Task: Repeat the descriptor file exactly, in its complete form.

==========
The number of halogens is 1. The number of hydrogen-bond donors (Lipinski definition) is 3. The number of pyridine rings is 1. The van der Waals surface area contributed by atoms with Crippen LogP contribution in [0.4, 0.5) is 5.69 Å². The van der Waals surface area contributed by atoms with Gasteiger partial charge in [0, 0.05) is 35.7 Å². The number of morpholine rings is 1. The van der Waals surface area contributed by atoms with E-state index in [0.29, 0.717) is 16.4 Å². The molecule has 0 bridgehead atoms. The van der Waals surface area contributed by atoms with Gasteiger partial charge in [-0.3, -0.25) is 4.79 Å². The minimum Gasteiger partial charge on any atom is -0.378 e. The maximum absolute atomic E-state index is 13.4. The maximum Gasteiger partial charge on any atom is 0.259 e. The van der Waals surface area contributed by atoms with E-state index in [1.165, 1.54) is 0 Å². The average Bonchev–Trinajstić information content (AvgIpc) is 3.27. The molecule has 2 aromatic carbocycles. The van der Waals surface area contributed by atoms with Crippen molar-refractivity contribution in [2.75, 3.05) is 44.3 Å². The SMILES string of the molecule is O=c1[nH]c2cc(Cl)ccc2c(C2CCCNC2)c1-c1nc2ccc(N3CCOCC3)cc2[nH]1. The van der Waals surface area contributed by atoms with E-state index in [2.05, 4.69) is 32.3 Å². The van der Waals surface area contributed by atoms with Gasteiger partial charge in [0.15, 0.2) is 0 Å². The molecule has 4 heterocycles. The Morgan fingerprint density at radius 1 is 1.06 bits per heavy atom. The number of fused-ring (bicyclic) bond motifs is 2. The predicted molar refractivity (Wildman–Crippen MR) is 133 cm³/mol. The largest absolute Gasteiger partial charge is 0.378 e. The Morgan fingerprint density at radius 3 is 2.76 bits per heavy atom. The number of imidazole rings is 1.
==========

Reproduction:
The number of halogens is 1. The number of hydrogen-bond donors (Lipinski definition) is 3. The number of pyridine rings is 1. The van der Waals surface area contributed by atoms with Crippen LogP contribution in [0.4, 0.5) is 5.69 Å². The van der Waals surface area contributed by atoms with Gasteiger partial charge in [0, 0.05) is 35.7 Å². The number of morpholine rings is 1. The van der Waals surface area contributed by atoms with E-state index in [0.29, 0.717) is 16.4 Å². The molecule has 0 bridgehead atoms. The van der Waals surface area contributed by atoms with Gasteiger partial charge in [-0.3, -0.25) is 4.79 Å². The minimum Gasteiger partial charge on any atom is -0.378 e. The maximum absolute atomic E-state index is 13.4. The maximum Gasteiger partial charge on any atom is 0.259 e. The van der Waals surface area contributed by atoms with E-state index in [1.165, 1.54) is 0 Å². The average Bonchev–Trinajstić information content (AvgIpc) is 3.27. The molecule has 2 aromatic carbocycles. The van der Waals surface area contributed by atoms with Crippen molar-refractivity contribution in [2.75, 3.05) is 44.3 Å². The SMILES string of the molecule is O=c1[nH]c2cc(Cl)ccc2c(C2CCCNC2)c1-c1nc2ccc(N3CCOCC3)cc2[nH]1. The van der Waals surface area contributed by atoms with E-state index in [2.05, 4.69) is 32.3 Å². The van der Waals surface area contributed by atoms with Gasteiger partial charge in [0.15, 0.2) is 0 Å². The molecule has 4 heterocycles. The Morgan fingerprint density at radius 1 is 1.06 bits per heavy atom. The number of fused-ring (bicyclic) bond motifs is 2. The predicted molar refractivity (Wildman–Crippen MR) is 133 cm³/mol. The largest absolute Gasteiger partial charge is 0.378 e. The Morgan fingerprint density at radius 3 is 2.76 bits per heavy atom. The number of imidazole rings is 1.